A report has finally concluded, years afterwards, that pilot fatigue was to blame for the serious incident.
An investigation into an incident just over three years ago at Denmark’s increasingly busy Billund Airport has concluded that a tired pilot was the reason behind the near tragedy.
The Swiss Accident Investigation Board has issued a final report stating the probable causes of the serious incident, which occurred when an incoming SAAB 2000 aircraft was under the minimum height during a “non-precision approach”.
This meant there was no longer any guarantee that the plane was at a safe altitude above obstacles on land, the Aviation Herald reports.
The incident occurred on December 10, 2015, when the plane operated by the now-bankrupt Swiss carrier Darwin Airline, also known as Etihad Regional and Adria Airways Switzerland, on behalf of the also-bankrupt airberlin, was landing at Billund on a flight from Berlin.
The approach height of the SAAB, which had 26 passengers and three crew on board, was far too low.
The arrival had been scheduled for 14:10 but the plane was slightly delayed. The pilots were alerted to the low altitude, ascended and tried to land again, but the second attempt also failed and the plane returned to Berlin.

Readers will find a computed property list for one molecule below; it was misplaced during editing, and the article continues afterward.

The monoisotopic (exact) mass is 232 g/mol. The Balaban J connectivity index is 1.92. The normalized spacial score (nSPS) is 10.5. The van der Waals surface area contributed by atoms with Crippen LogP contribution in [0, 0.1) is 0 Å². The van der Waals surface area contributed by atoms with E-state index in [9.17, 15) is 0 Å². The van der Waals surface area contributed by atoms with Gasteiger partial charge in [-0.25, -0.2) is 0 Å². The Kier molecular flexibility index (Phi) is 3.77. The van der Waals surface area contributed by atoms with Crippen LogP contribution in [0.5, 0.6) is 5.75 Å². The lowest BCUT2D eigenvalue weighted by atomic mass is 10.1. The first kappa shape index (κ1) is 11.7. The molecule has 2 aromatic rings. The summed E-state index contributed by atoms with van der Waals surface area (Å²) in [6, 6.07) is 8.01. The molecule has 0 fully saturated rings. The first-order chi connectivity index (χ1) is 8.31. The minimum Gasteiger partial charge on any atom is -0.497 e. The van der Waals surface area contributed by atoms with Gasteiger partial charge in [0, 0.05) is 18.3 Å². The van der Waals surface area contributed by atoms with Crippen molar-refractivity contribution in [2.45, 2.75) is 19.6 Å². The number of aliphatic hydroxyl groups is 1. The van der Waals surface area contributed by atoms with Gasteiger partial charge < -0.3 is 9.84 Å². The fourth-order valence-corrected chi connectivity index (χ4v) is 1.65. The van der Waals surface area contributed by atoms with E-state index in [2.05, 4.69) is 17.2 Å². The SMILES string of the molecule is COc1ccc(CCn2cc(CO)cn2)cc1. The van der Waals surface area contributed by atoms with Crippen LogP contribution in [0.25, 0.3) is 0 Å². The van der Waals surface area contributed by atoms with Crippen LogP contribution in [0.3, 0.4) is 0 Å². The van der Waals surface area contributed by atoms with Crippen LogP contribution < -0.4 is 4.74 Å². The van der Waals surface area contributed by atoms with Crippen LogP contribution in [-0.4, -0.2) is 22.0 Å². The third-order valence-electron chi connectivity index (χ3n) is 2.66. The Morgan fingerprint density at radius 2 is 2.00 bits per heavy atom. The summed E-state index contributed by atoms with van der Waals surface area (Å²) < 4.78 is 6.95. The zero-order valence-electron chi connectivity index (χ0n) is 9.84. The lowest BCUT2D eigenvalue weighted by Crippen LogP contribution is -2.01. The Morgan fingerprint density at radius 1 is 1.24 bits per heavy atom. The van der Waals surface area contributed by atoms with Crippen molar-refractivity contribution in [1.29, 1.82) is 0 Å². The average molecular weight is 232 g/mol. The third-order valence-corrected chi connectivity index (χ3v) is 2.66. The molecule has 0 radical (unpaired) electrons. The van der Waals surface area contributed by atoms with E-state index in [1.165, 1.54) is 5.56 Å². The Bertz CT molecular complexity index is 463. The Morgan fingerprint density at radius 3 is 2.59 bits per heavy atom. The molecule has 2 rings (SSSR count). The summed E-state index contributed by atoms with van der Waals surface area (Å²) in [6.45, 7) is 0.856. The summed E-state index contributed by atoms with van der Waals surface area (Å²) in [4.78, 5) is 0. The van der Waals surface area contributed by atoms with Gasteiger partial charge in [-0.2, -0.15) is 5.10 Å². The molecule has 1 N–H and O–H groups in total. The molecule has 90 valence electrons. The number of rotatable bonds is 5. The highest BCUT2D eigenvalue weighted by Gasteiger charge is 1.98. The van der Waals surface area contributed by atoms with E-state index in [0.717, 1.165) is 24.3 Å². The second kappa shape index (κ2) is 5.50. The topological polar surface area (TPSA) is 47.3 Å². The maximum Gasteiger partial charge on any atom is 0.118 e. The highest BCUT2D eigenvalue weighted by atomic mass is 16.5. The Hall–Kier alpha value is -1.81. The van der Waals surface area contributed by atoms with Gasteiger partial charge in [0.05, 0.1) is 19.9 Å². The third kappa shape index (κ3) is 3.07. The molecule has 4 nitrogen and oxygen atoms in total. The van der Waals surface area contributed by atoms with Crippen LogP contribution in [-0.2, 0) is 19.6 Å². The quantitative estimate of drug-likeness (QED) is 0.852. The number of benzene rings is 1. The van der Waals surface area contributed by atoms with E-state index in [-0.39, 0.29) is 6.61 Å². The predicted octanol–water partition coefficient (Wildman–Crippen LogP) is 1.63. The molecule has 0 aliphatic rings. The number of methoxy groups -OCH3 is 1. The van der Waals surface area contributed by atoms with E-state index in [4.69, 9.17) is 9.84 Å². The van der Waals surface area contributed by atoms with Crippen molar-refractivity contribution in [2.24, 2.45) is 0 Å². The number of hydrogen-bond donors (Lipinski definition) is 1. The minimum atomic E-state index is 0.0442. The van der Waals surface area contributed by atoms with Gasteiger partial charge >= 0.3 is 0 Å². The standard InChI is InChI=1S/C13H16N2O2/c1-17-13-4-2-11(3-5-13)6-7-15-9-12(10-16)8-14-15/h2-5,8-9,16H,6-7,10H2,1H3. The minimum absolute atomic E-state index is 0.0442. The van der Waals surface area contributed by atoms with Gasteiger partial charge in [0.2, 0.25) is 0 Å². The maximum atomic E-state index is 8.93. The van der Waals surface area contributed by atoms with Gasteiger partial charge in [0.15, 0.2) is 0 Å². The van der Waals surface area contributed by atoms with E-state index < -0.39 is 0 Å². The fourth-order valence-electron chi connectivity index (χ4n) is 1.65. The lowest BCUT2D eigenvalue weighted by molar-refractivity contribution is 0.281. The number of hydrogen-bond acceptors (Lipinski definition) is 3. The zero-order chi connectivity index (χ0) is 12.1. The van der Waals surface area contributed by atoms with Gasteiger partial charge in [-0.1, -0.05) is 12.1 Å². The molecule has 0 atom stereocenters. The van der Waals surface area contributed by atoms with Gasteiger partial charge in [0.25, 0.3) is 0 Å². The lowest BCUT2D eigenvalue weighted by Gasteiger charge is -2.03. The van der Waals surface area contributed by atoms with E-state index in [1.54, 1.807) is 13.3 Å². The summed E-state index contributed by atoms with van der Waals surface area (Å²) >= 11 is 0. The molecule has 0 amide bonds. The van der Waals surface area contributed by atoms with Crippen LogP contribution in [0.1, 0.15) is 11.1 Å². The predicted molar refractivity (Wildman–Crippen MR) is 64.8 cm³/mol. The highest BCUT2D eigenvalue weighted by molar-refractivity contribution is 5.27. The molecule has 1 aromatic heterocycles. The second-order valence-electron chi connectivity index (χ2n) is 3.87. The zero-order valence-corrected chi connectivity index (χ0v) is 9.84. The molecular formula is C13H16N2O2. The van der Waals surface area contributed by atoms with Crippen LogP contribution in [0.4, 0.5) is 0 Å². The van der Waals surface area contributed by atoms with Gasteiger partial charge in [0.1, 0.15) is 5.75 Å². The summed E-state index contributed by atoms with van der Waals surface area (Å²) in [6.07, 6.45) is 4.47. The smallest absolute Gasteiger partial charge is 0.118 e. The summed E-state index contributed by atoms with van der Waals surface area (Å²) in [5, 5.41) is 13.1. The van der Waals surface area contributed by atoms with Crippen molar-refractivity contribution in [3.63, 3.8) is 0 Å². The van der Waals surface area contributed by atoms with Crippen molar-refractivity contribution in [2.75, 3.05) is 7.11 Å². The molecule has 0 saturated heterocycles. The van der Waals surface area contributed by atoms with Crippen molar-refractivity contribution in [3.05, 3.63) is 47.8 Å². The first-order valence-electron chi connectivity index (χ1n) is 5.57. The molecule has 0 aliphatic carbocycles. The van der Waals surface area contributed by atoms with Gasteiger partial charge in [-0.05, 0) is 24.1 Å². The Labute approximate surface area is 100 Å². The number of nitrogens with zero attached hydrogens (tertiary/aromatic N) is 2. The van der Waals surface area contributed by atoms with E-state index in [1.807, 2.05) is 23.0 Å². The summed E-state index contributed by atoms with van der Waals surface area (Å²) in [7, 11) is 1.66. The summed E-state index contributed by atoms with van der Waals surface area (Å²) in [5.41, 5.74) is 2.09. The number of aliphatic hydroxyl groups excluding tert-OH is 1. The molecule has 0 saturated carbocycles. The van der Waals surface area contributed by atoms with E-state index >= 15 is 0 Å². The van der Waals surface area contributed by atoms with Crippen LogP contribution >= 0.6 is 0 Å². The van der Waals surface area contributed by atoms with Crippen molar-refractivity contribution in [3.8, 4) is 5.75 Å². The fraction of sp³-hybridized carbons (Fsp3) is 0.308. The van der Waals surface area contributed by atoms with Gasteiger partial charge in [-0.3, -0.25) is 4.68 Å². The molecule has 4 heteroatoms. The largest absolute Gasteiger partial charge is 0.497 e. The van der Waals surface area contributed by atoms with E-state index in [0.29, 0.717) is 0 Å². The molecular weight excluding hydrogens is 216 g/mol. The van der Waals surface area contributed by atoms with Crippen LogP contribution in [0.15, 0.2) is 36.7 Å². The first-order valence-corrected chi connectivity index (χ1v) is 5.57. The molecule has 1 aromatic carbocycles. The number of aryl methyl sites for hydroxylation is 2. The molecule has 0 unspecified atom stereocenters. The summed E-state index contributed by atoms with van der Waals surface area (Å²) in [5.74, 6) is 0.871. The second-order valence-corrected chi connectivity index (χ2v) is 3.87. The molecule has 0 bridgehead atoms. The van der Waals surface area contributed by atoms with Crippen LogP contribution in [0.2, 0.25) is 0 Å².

The Danish Accident Investigation Board reported the incident as “serious” and sent the case to the Swiss Accident Investigation Board.
The pilots’ lack of assessment of the flight path has now been determined as the direct cause of the incident.
The Swiss Accident Investigation Board states that two factors contributed to the pilots’ actions – an inadequate approach in terms of the vertical flight path and the reduced performance of the captain probably due to fatigue.
The captain had not slept much the night before. After changing his roster, he flew from Berlin to Prague the evening before at 22.32. A few hours later, at 05:20, he was picked up from his hotel for the return flight to Berlin. Then came the flight to Billund.